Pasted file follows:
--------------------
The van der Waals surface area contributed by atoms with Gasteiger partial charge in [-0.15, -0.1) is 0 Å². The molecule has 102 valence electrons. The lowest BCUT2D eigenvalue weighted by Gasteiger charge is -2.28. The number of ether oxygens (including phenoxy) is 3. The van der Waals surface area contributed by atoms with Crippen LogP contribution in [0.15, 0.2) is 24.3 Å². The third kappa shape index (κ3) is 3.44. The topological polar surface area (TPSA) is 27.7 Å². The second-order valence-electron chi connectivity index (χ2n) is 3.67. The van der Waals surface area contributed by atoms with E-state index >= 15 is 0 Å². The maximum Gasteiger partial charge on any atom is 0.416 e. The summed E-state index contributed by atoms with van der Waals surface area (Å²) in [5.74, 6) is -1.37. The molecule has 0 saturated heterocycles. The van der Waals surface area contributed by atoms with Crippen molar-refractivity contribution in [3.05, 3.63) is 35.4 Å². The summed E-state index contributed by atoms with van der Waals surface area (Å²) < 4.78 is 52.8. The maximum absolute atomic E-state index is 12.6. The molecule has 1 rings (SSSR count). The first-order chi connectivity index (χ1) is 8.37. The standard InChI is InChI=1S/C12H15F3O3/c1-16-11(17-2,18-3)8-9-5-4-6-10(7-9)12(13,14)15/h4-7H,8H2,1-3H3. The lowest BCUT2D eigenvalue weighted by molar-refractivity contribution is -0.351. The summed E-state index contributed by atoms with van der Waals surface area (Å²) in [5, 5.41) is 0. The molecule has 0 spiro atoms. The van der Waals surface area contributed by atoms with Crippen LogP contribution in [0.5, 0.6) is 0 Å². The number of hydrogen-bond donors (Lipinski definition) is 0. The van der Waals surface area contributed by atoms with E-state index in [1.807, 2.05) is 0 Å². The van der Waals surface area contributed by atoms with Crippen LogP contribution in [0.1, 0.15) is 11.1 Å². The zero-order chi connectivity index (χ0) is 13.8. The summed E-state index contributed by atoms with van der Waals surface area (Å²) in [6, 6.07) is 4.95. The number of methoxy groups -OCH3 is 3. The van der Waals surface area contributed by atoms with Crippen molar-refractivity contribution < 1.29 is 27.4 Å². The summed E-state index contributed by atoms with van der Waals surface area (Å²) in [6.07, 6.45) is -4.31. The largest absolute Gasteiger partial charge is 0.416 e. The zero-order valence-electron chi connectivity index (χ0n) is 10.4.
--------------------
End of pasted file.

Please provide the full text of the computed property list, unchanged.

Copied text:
The van der Waals surface area contributed by atoms with Gasteiger partial charge in [-0.15, -0.1) is 0 Å². The molecule has 102 valence electrons. The lowest BCUT2D eigenvalue weighted by Gasteiger charge is -2.28. The number of ether oxygens (including phenoxy) is 3. The van der Waals surface area contributed by atoms with Crippen LogP contribution in [0.15, 0.2) is 24.3 Å². The third kappa shape index (κ3) is 3.44. The topological polar surface area (TPSA) is 27.7 Å². The second-order valence-electron chi connectivity index (χ2n) is 3.67. The van der Waals surface area contributed by atoms with E-state index >= 15 is 0 Å². The maximum Gasteiger partial charge on any atom is 0.416 e. The summed E-state index contributed by atoms with van der Waals surface area (Å²) in [5.74, 6) is -1.37. The molecule has 0 saturated heterocycles. The van der Waals surface area contributed by atoms with Crippen molar-refractivity contribution in [3.05, 3.63) is 35.4 Å². The summed E-state index contributed by atoms with van der Waals surface area (Å²) < 4.78 is 52.8. The maximum absolute atomic E-state index is 12.6. The molecule has 1 rings (SSSR count). The first-order chi connectivity index (χ1) is 8.37. The standard InChI is InChI=1S/C12H15F3O3/c1-16-11(17-2,18-3)8-9-5-4-6-10(7-9)12(13,14)15/h4-7H,8H2,1-3H3. The lowest BCUT2D eigenvalue weighted by molar-refractivity contribution is -0.351. The summed E-state index contributed by atoms with van der Waals surface area (Å²) in [5, 5.41) is 0. The molecule has 0 spiro atoms. The van der Waals surface area contributed by atoms with Crippen LogP contribution in [0.5, 0.6) is 0 Å². The number of hydrogen-bond donors (Lipinski definition) is 0. The van der Waals surface area contributed by atoms with E-state index in [1.807, 2.05) is 0 Å². The van der Waals surface area contributed by atoms with Crippen LogP contribution in [0.1, 0.15) is 11.1 Å². The zero-order chi connectivity index (χ0) is 13.8. The summed E-state index contributed by atoms with van der Waals surface area (Å²) in [6, 6.07) is 4.95. The number of methoxy groups -OCH3 is 3. The van der Waals surface area contributed by atoms with Crippen molar-refractivity contribution < 1.29 is 27.4 Å². The summed E-state index contributed by atoms with van der Waals surface area (Å²) in [6.07, 6.45) is -4.31. The largest absolute Gasteiger partial charge is 0.416 e. The zero-order valence-electron chi connectivity index (χ0n) is 10.4.